One afternoon in late January, a few employees from the mayor’s office are kind enough to walk and talk with me around Cherry Creek, another neighbor with an eclectic mix of new and old residents and businesses. I ask them if they feel the mayor had an extra burden on his shoulder to usher in broader prosperity to communities of color or if he is disappointed that there hasn’t been a ‘rising tide’ effect economically lifting all demographics of Denver.

With a typical polite Denver demeanor, they largely avoid answering both questions. Instead, they point to the overall macro growth gains and emphasize the opportunity the infusion of technology can bring to all Denverites. They gleefully and frequently bring up the cities plan to be a smart city.

Denver’s “smart” future

In a public-private partnership that will surely be a sign of things to come for burgeoning metropolises, Denver recently teamed up with Panasonic to build “smart city” infrastructure around the city’s airport.

The project, called CityNow, is developing the blueprint digital highway, autonomous vehicles. Panasonic and the city have already installed LED street lighting. As part of their Smart Streets initiative this includes public safety cameras, environmental sensing, parking management, interactive kiosks and community-wide Wi-Fi.

In addition to a completed microgrid and a plethora of IoT (Internet of Things) connected devices, the smart city center includes the funding of a $72 million contract with the U.S. Department of Transportation to create infrastructure and technology for connected vehicles. The project is built to prove the efficacy of high capacity batteries in a microgrid and will tuck into a broader enterprise that includes a 1.3-Megawatt AC canopy solar installation to serve the grid and generate backup power.

No one can deny the sizeable benefits a large-scale project like this will potentially carry: a lower carbon footprint for the region, a modern community hub that can connect businesses, additional revenue for the city, and a potential blueprint for other cities who wish to incorporate the latest innovations into city planning.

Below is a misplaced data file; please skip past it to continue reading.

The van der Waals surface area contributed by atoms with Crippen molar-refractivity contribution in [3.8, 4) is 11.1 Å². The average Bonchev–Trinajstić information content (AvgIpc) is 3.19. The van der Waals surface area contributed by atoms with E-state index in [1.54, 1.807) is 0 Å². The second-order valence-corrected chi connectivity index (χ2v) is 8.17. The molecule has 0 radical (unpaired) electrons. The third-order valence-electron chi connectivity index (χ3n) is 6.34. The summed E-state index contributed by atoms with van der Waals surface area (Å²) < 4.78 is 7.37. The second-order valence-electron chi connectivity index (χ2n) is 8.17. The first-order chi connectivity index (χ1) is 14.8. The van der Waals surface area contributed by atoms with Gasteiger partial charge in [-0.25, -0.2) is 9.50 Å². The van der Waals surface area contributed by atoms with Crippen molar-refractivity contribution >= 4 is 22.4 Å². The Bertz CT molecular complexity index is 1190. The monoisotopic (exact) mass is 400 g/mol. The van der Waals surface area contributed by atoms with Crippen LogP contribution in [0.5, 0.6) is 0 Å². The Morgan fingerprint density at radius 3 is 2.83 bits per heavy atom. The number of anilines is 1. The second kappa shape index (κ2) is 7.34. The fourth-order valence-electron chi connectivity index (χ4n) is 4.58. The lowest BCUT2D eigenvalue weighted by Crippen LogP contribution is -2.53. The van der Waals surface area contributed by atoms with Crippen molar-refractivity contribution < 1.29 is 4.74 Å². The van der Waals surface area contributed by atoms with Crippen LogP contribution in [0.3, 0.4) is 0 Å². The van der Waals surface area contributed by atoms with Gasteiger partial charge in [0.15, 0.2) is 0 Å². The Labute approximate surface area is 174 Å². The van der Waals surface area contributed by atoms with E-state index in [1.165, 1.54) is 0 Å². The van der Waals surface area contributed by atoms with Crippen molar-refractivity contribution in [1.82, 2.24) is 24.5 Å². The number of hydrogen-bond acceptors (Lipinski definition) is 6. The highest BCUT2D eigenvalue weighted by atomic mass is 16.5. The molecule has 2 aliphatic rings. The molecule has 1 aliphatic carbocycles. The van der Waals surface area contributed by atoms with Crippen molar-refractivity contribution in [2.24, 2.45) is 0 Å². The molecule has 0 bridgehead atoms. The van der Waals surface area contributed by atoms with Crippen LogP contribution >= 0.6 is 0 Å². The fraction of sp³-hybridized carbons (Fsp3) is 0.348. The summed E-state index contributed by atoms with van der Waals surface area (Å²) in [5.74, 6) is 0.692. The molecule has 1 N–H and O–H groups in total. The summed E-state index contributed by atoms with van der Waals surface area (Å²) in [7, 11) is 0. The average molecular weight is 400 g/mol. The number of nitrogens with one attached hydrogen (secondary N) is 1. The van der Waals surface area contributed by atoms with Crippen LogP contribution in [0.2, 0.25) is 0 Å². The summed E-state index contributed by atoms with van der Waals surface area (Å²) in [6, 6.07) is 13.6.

But one must remember industrial dynamism doesn’t necessarily translate into economic inclusiveness.

Opportunity and not accessibility, in Denver, has always been the main hurdle for low income communities in their quest for social mobility. As other high-tech hubs have proven, a potential mecca of engineers that can work on microgrid projects, autonomous vehicles, and other digital enterprises only entice more top brass white collar workers to move to the area. Historically, mass high-skilled migration often pushes up housing prices, displaces natives, and further widens income inequality.

And as the Mayor inadvertently admits, markets have a larger impact, than government, in dictating economic winners and losers.

In my week in Denver I spoke to over 200 individuals. The main theme that weaved throughout all my discussions were “we know there are problems, we’d like to fix them, we don’t how, but I wish I had the time to figure it out”.

As individuals keep migrating to the capital of Colorado, it will remain to be seen if its leaders plan for a futures that strikes the crucial medium between robust growth and universal prosperity. Because for many Denver citizens, the time for figuring out that balance has long passed.